Response: November 2007

I googled Paul Theroux whose name stimulated a memory of my youth when I encountered it in the newspaper this evening. Is that the same writer who translated A Life Full of Holes? My mother taught English as a Second Language in the Oakland Public Schools. I might have been ten- or twelve-years old when she brought that book home, a gift from a student who said it told the story of his life. Well, it was Paul Bowles, not Theroux who had translated Driss ben Hamed Charhadi’s story.
     How facinating, then to read in David Espey’s article [at www.PeaceCorpsWriters.org] that a connection between Theroux and Bowles exists not just as an artifact of my imprecise memory and modern search wizzardry, but in fact, and that the Peace Corps and it’s product, the common experience of Morrocco, entwine the three.
     I, too, remember first-hand John Kennedy’s inspiring rhetoric, but never thought of myself as one who might participate in such adventures. The Peace Corps entered Paul Theroux’s life, shaped it, and never left. This chance encounter with David Espey’s account of Bowles and Theroux makes me conscious, once again, of that irresistable fascination for the exotic, that which is far away, not just in distance but culturally, observable, but beyond understanding, which, for some, once acquired remains just beyond awareness, emerging into full view at the slightest suggestion.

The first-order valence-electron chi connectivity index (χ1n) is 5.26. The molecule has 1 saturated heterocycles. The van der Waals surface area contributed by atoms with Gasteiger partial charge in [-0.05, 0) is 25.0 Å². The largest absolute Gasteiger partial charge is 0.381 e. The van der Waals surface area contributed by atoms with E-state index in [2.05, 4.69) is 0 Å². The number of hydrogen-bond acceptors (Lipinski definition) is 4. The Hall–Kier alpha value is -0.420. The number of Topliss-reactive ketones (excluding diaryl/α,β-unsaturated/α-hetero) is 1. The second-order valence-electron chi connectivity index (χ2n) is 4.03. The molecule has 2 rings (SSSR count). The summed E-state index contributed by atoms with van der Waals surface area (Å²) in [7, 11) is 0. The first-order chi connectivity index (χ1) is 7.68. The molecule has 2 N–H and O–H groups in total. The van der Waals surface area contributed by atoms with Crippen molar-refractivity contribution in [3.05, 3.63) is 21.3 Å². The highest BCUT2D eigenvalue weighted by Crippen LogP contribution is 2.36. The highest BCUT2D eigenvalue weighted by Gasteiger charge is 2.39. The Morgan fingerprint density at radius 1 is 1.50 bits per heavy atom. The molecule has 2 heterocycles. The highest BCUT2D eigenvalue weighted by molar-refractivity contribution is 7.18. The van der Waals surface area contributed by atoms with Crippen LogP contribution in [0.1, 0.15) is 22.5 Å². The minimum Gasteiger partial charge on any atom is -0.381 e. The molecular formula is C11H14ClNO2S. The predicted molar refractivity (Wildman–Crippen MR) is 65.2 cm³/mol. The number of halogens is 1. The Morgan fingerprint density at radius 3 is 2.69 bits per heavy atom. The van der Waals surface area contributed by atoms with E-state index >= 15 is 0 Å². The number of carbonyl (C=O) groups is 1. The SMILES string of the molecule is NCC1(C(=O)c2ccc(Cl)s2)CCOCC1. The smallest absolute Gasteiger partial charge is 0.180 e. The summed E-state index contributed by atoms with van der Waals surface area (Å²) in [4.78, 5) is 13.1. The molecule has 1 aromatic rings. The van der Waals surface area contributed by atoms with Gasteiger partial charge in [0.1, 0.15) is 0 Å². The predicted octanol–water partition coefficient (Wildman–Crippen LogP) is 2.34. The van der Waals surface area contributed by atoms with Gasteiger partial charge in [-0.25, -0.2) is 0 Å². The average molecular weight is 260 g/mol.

Discoveries of Peace Corps writers have been rare, joyfull surprises. Through the wit of Geraldine Kennedy, Mike Tidwell, and others my parents and son have glimpsed, albeit from a distance, some of that experience which has set us on a different path and made us who we are. Your website may reduce the surprise element, but the more frequent joy will certainly compensate the loss — yes, please send me notices of new issues.

Brian Baxley (El Salvador 1976–78)